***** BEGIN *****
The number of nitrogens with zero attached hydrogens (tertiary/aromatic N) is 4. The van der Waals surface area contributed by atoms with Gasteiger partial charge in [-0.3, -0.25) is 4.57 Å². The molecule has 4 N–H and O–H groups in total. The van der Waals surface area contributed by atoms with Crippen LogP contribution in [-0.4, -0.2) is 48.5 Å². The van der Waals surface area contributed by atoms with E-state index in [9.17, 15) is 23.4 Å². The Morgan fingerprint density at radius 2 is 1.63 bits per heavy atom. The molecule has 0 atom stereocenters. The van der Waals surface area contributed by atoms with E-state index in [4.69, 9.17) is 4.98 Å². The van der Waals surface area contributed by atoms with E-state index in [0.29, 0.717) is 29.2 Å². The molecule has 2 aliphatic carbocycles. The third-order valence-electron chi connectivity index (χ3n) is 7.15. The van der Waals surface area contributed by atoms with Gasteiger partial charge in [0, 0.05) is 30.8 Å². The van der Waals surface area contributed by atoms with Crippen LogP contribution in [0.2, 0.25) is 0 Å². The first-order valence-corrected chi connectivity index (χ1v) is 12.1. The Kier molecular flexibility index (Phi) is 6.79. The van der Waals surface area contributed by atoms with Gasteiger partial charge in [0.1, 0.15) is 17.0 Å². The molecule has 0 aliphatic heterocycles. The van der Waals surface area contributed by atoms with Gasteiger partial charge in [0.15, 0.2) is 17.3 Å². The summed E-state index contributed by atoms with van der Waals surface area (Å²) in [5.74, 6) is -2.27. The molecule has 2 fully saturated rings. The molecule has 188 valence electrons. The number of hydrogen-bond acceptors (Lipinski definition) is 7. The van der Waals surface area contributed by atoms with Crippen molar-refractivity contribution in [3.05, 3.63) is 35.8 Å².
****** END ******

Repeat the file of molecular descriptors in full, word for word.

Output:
The number of nitrogens with zero attached hydrogens (tertiary/aromatic N) is 4. The van der Waals surface area contributed by atoms with Gasteiger partial charge in [-0.3, -0.25) is 4.57 Å². The molecule has 4 N–H and O–H groups in total. The van der Waals surface area contributed by atoms with Crippen LogP contribution in [-0.4, -0.2) is 48.5 Å². The van der Waals surface area contributed by atoms with E-state index in [9.17, 15) is 23.4 Å². The Morgan fingerprint density at radius 2 is 1.63 bits per heavy atom. The molecule has 0 atom stereocenters. The van der Waals surface area contributed by atoms with E-state index in [4.69, 9.17) is 4.98 Å². The van der Waals surface area contributed by atoms with E-state index in [0.29, 0.717) is 29.2 Å². The molecule has 2 aliphatic carbocycles. The third-order valence-electron chi connectivity index (χ3n) is 7.15. The van der Waals surface area contributed by atoms with Gasteiger partial charge in [0, 0.05) is 30.8 Å². The van der Waals surface area contributed by atoms with Crippen LogP contribution in [0.2, 0.25) is 0 Å². The first-order valence-corrected chi connectivity index (χ1v) is 12.1. The Kier molecular flexibility index (Phi) is 6.79. The van der Waals surface area contributed by atoms with Gasteiger partial charge in [0.1, 0.15) is 17.0 Å². The molecule has 0 aliphatic heterocycles. The van der Waals surface area contributed by atoms with Gasteiger partial charge in [0.15, 0.2) is 17.3 Å². The summed E-state index contributed by atoms with van der Waals surface area (Å²) in [5.74, 6) is -2.27. The molecule has 2 fully saturated rings. The molecule has 188 valence electrons. The number of hydrogen-bond acceptors (Lipinski definition) is 7. The van der Waals surface area contributed by atoms with Crippen molar-refractivity contribution in [3.05, 3.63) is 35.8 Å².